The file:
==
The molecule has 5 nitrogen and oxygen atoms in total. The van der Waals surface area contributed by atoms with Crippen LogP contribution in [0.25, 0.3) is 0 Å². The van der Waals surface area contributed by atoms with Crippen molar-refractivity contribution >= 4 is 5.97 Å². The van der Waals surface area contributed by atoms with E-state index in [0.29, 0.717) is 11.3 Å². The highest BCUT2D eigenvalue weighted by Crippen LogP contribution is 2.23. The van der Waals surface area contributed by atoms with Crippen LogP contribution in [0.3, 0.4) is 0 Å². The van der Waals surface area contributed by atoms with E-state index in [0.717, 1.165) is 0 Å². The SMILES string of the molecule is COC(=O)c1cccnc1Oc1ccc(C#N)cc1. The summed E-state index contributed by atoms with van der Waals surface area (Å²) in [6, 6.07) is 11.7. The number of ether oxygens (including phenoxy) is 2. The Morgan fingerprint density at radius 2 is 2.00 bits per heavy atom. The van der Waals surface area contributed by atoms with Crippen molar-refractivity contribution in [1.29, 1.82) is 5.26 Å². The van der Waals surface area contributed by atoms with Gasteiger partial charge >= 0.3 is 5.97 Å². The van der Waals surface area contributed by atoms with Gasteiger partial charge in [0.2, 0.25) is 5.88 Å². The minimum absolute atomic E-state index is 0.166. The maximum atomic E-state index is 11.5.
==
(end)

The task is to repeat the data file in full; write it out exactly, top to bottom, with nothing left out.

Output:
The molecule has 5 nitrogen and oxygen atoms in total. The van der Waals surface area contributed by atoms with Crippen LogP contribution in [0.25, 0.3) is 0 Å². The van der Waals surface area contributed by atoms with Crippen molar-refractivity contribution >= 4 is 5.97 Å². The van der Waals surface area contributed by atoms with E-state index in [0.29, 0.717) is 11.3 Å². The highest BCUT2D eigenvalue weighted by Crippen LogP contribution is 2.23. The van der Waals surface area contributed by atoms with Crippen LogP contribution in [0.3, 0.4) is 0 Å². The van der Waals surface area contributed by atoms with E-state index in [0.717, 1.165) is 0 Å². The SMILES string of the molecule is COC(=O)c1cccnc1Oc1ccc(C#N)cc1. The summed E-state index contributed by atoms with van der Waals surface area (Å²) in [6, 6.07) is 11.7. The number of ether oxygens (including phenoxy) is 2. The Morgan fingerprint density at radius 2 is 2.00 bits per heavy atom. The van der Waals surface area contributed by atoms with Crippen molar-refractivity contribution in [1.29, 1.82) is 5.26 Å². The van der Waals surface area contributed by atoms with Gasteiger partial charge >= 0.3 is 5.97 Å². The van der Waals surface area contributed by atoms with Gasteiger partial charge in [0.2, 0.25) is 5.88 Å². The minimum absolute atomic E-state index is 0.166. The maximum atomic E-state index is 11.5.